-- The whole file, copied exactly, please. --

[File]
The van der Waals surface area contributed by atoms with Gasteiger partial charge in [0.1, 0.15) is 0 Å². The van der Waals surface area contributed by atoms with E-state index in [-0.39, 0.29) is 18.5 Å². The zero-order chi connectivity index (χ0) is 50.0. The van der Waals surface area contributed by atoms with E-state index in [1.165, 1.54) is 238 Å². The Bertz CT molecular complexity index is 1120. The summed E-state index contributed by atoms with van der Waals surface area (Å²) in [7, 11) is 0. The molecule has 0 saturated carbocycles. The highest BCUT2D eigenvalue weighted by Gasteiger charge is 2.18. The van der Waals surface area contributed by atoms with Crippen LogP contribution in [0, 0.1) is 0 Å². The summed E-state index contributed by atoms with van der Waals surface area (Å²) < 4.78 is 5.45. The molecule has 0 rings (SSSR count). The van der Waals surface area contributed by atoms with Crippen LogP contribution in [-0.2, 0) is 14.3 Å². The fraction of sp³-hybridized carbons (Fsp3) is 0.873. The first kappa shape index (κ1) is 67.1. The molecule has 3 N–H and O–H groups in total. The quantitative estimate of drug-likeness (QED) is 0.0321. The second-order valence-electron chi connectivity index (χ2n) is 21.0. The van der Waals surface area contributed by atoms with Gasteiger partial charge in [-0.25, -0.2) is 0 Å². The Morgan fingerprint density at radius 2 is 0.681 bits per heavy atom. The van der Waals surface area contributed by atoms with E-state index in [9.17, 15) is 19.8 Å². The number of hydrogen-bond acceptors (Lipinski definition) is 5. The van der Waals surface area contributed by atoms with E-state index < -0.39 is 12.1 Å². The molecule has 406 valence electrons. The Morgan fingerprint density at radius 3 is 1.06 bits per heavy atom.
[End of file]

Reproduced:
The van der Waals surface area contributed by atoms with Gasteiger partial charge in [0.1, 0.15) is 0 Å². The van der Waals surface area contributed by atoms with E-state index in [-0.39, 0.29) is 18.5 Å². The zero-order chi connectivity index (χ0) is 50.0. The van der Waals surface area contributed by atoms with E-state index in [1.165, 1.54) is 238 Å². The Bertz CT molecular complexity index is 1120. The summed E-state index contributed by atoms with van der Waals surface area (Å²) in [7, 11) is 0. The molecule has 0 saturated carbocycles. The highest BCUT2D eigenvalue weighted by Gasteiger charge is 2.18. The van der Waals surface area contributed by atoms with Crippen LogP contribution in [0, 0.1) is 0 Å². The summed E-state index contributed by atoms with van der Waals surface area (Å²) < 4.78 is 5.45. The molecule has 0 rings (SSSR count). The van der Waals surface area contributed by atoms with Crippen LogP contribution in [-0.2, 0) is 14.3 Å². The fraction of sp³-hybridized carbons (Fsp3) is 0.873. The first kappa shape index (κ1) is 67.1. The molecule has 3 N–H and O–H groups in total. The quantitative estimate of drug-likeness (QED) is 0.0321. The second-order valence-electron chi connectivity index (χ2n) is 21.0. The van der Waals surface area contributed by atoms with Gasteiger partial charge in [-0.25, -0.2) is 0 Å². The Morgan fingerprint density at radius 2 is 0.681 bits per heavy atom. The van der Waals surface area contributed by atoms with E-state index in [9.17, 15) is 19.8 Å². The number of hydrogen-bond acceptors (Lipinski definition) is 5. The van der Waals surface area contributed by atoms with E-state index < -0.39 is 12.1 Å². The molecule has 406 valence electrons. The Morgan fingerprint density at radius 3 is 1.06 bits per heavy atom.